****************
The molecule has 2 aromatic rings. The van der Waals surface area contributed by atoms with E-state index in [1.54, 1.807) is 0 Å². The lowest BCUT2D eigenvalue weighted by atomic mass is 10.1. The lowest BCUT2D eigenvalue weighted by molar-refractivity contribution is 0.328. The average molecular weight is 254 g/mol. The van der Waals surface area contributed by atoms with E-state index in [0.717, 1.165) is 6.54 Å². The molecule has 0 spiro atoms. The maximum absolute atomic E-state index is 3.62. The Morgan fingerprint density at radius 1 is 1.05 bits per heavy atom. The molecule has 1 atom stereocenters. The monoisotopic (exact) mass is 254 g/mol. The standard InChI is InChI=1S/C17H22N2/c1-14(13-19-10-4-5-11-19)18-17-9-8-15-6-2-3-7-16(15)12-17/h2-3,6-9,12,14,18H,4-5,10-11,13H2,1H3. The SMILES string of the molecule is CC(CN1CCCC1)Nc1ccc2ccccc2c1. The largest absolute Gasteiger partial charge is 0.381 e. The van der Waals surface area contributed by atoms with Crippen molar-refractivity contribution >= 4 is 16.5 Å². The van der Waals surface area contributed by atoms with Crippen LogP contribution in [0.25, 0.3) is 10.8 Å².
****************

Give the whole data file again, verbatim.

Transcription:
The molecule has 2 aromatic rings. The van der Waals surface area contributed by atoms with E-state index in [1.54, 1.807) is 0 Å². The lowest BCUT2D eigenvalue weighted by atomic mass is 10.1. The lowest BCUT2D eigenvalue weighted by molar-refractivity contribution is 0.328. The average molecular weight is 254 g/mol. The van der Waals surface area contributed by atoms with E-state index in [0.717, 1.165) is 6.54 Å². The molecule has 0 spiro atoms. The maximum absolute atomic E-state index is 3.62. The Morgan fingerprint density at radius 1 is 1.05 bits per heavy atom. The molecule has 1 atom stereocenters. The monoisotopic (exact) mass is 254 g/mol. The standard InChI is InChI=1S/C17H22N2/c1-14(13-19-10-4-5-11-19)18-17-9-8-15-6-2-3-7-16(15)12-17/h2-3,6-9,12,14,18H,4-5,10-11,13H2,1H3. The SMILES string of the molecule is CC(CN1CCCC1)Nc1ccc2ccccc2c1. The largest absolute Gasteiger partial charge is 0.381 e. The van der Waals surface area contributed by atoms with Crippen molar-refractivity contribution >= 4 is 16.5 Å². The van der Waals surface area contributed by atoms with Crippen LogP contribution in [0.25, 0.3) is 10.8 Å².